By Jennifer Krasinski
By James Hannaham
By Tom Sellar
By Tom Sellar
By Miriam Felton-Dansky
By Tom Sellar
By R.C. Baker
By R.C. Baker
At flamenco performances these days, don't expect men in high-waisted, tight-fitting pants or women in polka-dot dresses with long, ruffled trains. Groups like Ballet Flamenco Sara Baras (one of several featured in Flamenco Festival New York 2007) opt for a sleeker, more contemporary look. Baras's gowns are made of some lightweight, silky jersey; they can whirl and flare up around her. She performs her powerful Martinete in what appear to be fancy black-leather chaps over black pants. Her two male guest artists, Luis Ortega and José Serrano, wear suits with loose-cut jackets, and Ortega makes a thing out of pulling his coat open to reveal the fire of a red satin lining.
Baras's choreography for the five women and five men of her skilled ensemble is also sleek, whether they're dancing in impeccable unison or ranged at the back clapping a precise accompaniment to a solo. In any given number, the women are costumed alike, as are the men. The opening Saboreswhen musicians and dancers congregate, chat, and try out stepsis one of the few moments that look informal. Baras occasionally breaks up the predominant face-front-and-dance image with such attractive devices as having the corps-de-ballet men in the Tanguillo weave through a line of women, although the occasional lifttwo men grasp a woman under the armpits and hoist her in a T positionseems both startling and gratuitous.
The passion of flamenco enduresflourisheswithin the tightly organized staging. You see that elemental force in the way the soloists attack, draw back, tease out their steps, and explode again. You hear it in the hoarse laments of singers Miguel de la Tolea and Saúl Quirós, in the plangent guitars, the wail of José Amador Goñi's violin, and the sharp, rhythmic strikes made by percussionist Antonio Suárez on the wooden box (cajón) set between his legs. Percussion figures heavily, and José María Bandera and Mario Montoya often abandon melody to strike the wood of their guitars.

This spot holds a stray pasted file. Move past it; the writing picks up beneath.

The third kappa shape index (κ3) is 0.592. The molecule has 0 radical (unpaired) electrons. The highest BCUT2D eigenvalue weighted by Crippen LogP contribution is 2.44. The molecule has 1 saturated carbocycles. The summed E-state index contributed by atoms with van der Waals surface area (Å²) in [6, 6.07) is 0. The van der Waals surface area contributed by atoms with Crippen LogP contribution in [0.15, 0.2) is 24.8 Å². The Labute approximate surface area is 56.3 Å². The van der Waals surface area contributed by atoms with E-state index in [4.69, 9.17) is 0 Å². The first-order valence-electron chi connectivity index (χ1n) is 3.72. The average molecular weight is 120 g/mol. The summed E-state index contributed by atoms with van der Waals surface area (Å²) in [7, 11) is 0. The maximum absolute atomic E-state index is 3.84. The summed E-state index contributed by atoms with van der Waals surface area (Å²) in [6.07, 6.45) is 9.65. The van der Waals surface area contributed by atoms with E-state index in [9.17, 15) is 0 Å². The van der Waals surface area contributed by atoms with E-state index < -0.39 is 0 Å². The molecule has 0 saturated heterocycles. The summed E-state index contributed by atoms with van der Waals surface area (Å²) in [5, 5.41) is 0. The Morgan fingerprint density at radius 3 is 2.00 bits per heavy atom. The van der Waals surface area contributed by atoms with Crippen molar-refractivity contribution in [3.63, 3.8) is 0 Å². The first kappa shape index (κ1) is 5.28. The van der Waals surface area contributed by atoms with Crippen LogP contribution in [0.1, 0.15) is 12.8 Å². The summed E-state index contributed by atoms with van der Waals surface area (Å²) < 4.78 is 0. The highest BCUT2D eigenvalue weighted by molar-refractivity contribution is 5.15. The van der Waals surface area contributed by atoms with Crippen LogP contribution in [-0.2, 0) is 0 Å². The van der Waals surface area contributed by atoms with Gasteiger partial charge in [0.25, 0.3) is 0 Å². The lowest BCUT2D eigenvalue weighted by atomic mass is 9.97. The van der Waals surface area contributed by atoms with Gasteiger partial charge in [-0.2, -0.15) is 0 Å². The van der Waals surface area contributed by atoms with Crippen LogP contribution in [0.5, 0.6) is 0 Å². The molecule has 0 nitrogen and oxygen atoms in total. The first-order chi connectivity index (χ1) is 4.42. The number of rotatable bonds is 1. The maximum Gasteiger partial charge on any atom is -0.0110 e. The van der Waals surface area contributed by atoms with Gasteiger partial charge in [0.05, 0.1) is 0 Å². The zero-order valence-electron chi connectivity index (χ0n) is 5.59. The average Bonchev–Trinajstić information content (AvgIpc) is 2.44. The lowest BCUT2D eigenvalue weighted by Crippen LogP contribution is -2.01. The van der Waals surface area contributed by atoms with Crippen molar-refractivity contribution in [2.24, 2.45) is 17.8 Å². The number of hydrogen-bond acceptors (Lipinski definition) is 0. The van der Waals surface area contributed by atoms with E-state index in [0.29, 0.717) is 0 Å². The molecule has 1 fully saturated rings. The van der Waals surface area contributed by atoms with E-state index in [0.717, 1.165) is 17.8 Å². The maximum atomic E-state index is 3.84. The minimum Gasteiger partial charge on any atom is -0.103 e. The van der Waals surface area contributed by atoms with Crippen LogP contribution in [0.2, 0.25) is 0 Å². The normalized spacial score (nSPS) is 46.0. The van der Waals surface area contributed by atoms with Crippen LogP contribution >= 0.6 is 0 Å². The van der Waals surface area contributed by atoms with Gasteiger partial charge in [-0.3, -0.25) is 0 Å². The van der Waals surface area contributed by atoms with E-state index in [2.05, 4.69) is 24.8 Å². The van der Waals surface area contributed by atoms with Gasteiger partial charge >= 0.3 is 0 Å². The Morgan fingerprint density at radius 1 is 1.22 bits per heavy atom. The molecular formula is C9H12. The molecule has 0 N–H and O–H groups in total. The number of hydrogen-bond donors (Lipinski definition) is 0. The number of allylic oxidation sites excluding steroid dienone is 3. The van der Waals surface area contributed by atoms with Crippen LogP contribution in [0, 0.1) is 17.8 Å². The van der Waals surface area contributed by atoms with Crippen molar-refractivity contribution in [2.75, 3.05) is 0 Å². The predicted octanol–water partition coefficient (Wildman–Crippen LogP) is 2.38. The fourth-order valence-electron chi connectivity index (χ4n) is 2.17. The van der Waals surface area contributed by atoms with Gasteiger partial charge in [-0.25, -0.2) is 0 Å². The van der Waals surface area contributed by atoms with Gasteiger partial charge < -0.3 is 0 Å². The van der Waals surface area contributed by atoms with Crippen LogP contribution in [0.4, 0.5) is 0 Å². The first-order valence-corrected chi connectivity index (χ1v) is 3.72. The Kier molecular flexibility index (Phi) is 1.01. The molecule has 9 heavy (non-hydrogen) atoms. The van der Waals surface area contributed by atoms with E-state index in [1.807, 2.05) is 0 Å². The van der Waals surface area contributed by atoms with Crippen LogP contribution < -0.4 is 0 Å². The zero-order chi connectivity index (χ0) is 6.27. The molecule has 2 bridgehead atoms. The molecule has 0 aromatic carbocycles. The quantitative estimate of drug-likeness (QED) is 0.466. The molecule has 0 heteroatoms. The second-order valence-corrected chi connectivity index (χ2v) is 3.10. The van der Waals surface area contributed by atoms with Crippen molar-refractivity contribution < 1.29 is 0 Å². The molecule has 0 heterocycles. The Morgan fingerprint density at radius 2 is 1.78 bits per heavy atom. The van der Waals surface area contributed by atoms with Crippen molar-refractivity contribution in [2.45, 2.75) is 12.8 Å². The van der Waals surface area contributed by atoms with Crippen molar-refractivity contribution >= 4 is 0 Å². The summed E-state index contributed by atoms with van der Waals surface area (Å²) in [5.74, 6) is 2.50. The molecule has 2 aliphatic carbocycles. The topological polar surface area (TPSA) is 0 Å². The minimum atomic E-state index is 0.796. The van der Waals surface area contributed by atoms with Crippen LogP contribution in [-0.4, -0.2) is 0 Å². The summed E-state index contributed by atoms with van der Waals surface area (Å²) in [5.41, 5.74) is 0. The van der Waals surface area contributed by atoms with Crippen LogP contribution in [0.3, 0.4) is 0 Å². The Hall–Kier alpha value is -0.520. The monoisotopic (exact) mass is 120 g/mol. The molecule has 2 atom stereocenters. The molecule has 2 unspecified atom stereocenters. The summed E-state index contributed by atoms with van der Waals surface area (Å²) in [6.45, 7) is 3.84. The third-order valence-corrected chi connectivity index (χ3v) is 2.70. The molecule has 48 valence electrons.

Ortega embellishes his Siguiriya with rapid-fire castanet playing. Fiercely handsome, he teases usalmost too often with a common flamenco ploy, sauntering away from a burst of virtuosic activity, pausing, then plunging into dancing again. José Serrano builds nuances into the brilliant heelwork of his Alegrías, despite the over-miked floor. Like Ortega, he pauses to muster new force or adjust to a new rhythm, but he also conveys changing emotional textures in the way he pulls back from fierce, driving movements into more contained ones, and with his ability to swerve and reconsider without breaking the through-line of a phrase.
Longtime colleagues Ortega and Serrano danced in the Spanish National Ballet during the '80s and more recently have co-choreographed pieces. Both have performed in other Baras works. In this show, Sabores, she doesn't perform a duet with either man; she treats them like brothers, as well as partners equal in strength. At the end of the trio A fuego lento (choreographed by the two men and Lola Greco), she reaches an arm around each of them and pulls them together until their foreheads are touching.
Baras is tremendous in Martineteexplosive, introspective, sometimes riding her elaborately crackling footwork easily, at other times hammering her steps into the floor. Some flamenco dancers plant their feet slightly apart; Barras keeps hers close together. In the evening's final dances, she wears a cream-colored dress with a bodice that's all fringe, and at some point, maybe during the Bulerías that bears her mother's name, Concha, she ties the side panels of the skirt together in front of her and keeps dancing. Drawing herself up, she's as narrow as a candle flame, contained but volatile, ready to flare.
During the performance, cries of "Olé!" and "Guapo!" erupt from the audience, but seldom from the ensemble. I can't help missing that old-fashioned collegial heat.